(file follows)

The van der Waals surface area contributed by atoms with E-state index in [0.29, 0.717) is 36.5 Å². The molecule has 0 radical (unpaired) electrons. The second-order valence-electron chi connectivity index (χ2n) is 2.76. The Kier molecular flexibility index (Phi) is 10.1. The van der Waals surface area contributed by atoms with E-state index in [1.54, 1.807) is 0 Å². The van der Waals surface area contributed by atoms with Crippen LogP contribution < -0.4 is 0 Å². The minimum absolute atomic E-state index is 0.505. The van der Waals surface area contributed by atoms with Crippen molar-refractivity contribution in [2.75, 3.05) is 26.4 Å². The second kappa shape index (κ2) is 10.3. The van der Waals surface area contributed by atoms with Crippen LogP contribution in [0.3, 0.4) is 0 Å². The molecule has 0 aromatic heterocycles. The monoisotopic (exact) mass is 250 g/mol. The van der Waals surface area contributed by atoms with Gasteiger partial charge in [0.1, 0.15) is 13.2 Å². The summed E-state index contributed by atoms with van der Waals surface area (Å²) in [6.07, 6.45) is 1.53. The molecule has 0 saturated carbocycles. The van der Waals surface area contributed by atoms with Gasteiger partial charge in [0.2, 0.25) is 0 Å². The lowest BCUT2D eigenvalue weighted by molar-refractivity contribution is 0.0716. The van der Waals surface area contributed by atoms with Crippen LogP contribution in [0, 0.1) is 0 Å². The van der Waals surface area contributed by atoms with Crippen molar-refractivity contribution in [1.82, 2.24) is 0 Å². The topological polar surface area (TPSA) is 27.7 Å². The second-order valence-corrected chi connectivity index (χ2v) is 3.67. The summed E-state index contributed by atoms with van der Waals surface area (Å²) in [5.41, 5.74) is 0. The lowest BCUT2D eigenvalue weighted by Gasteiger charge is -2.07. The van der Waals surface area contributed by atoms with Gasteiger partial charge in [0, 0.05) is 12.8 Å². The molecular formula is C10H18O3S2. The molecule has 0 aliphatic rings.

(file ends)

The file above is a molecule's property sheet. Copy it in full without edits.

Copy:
The van der Waals surface area contributed by atoms with E-state index in [0.29, 0.717) is 36.5 Å². The molecule has 0 radical (unpaired) electrons. The second-order valence-electron chi connectivity index (χ2n) is 2.76. The Kier molecular flexibility index (Phi) is 10.1. The van der Waals surface area contributed by atoms with E-state index in [1.54, 1.807) is 0 Å². The van der Waals surface area contributed by atoms with Crippen LogP contribution < -0.4 is 0 Å². The minimum absolute atomic E-state index is 0.505. The van der Waals surface area contributed by atoms with Crippen molar-refractivity contribution in [2.75, 3.05) is 26.4 Å². The second kappa shape index (κ2) is 10.3. The van der Waals surface area contributed by atoms with Crippen LogP contribution in [0.3, 0.4) is 0 Å². The molecule has 0 aromatic heterocycles. The monoisotopic (exact) mass is 250 g/mol. The van der Waals surface area contributed by atoms with Gasteiger partial charge in [0.1, 0.15) is 13.2 Å². The summed E-state index contributed by atoms with van der Waals surface area (Å²) in [6.07, 6.45) is 1.53. The molecule has 0 saturated carbocycles. The van der Waals surface area contributed by atoms with Gasteiger partial charge in [0.2, 0.25) is 0 Å². The lowest BCUT2D eigenvalue weighted by molar-refractivity contribution is 0.0716. The van der Waals surface area contributed by atoms with Crippen LogP contribution in [0, 0.1) is 0 Å². The van der Waals surface area contributed by atoms with Crippen molar-refractivity contribution in [1.82, 2.24) is 0 Å². The topological polar surface area (TPSA) is 27.7 Å². The second-order valence-corrected chi connectivity index (χ2v) is 3.67. The summed E-state index contributed by atoms with van der Waals surface area (Å²) in [5.41, 5.74) is 0. The lowest BCUT2D eigenvalue weighted by Gasteiger charge is -2.07. The van der Waals surface area contributed by atoms with Gasteiger partial charge in [0, 0.05) is 12.8 Å². The molecular formula is C10H18O3S2. The molecule has 0 aliphatic rings.